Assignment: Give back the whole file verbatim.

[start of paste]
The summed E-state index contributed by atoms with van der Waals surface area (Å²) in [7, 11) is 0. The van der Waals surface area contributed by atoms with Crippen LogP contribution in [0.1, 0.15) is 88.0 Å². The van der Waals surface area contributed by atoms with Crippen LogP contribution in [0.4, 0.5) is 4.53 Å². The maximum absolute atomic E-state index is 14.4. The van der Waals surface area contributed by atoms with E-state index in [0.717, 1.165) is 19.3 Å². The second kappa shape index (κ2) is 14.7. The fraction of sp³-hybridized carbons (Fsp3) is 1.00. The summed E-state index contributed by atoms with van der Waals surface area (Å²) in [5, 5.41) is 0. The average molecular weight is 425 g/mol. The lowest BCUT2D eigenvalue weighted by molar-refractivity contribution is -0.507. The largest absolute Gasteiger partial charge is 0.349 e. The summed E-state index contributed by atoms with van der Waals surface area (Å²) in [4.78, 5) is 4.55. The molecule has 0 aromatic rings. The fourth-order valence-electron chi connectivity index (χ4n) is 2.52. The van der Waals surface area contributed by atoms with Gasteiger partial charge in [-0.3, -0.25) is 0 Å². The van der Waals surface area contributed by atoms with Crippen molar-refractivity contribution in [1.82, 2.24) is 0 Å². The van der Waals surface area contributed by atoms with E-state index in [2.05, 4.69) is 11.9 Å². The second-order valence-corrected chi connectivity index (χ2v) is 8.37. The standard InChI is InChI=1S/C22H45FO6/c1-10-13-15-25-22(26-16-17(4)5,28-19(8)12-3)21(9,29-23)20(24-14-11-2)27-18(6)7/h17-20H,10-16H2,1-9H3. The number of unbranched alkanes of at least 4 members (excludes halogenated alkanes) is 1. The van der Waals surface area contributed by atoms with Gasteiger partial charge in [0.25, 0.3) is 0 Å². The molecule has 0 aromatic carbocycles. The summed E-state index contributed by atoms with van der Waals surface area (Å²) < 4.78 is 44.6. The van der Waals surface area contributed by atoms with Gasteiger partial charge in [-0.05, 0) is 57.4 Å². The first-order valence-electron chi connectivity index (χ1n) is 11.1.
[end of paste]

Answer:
The summed E-state index contributed by atoms with van der Waals surface area (Å²) in [7, 11) is 0. The van der Waals surface area contributed by atoms with Crippen LogP contribution in [0.1, 0.15) is 88.0 Å². The van der Waals surface area contributed by atoms with Crippen LogP contribution in [0.4, 0.5) is 4.53 Å². The maximum absolute atomic E-state index is 14.4. The van der Waals surface area contributed by atoms with E-state index in [0.717, 1.165) is 19.3 Å². The second kappa shape index (κ2) is 14.7. The fraction of sp³-hybridized carbons (Fsp3) is 1.00. The summed E-state index contributed by atoms with van der Waals surface area (Å²) in [5, 5.41) is 0. The average molecular weight is 425 g/mol. The lowest BCUT2D eigenvalue weighted by molar-refractivity contribution is -0.507. The largest absolute Gasteiger partial charge is 0.349 e. The summed E-state index contributed by atoms with van der Waals surface area (Å²) in [4.78, 5) is 4.55. The molecule has 0 aromatic rings. The fourth-order valence-electron chi connectivity index (χ4n) is 2.52. The van der Waals surface area contributed by atoms with Gasteiger partial charge in [-0.3, -0.25) is 0 Å². The van der Waals surface area contributed by atoms with Crippen molar-refractivity contribution in [1.82, 2.24) is 0 Å². The van der Waals surface area contributed by atoms with E-state index in [2.05, 4.69) is 11.9 Å². The second-order valence-corrected chi connectivity index (χ2v) is 8.37. The standard InChI is InChI=1S/C22H45FO6/c1-10-13-15-25-22(26-16-17(4)5,28-19(8)12-3)21(9,29-23)20(24-14-11-2)27-18(6)7/h17-20H,10-16H2,1-9H3. The number of unbranched alkanes of at least 4 members (excludes halogenated alkanes) is 1. The van der Waals surface area contributed by atoms with Gasteiger partial charge in [0.25, 0.3) is 0 Å². The molecule has 0 aromatic carbocycles. The summed E-state index contributed by atoms with van der Waals surface area (Å²) < 4.78 is 44.6. The van der Waals surface area contributed by atoms with Gasteiger partial charge in [-0.05, 0) is 57.4 Å². The first-order valence-electron chi connectivity index (χ1n) is 11.1.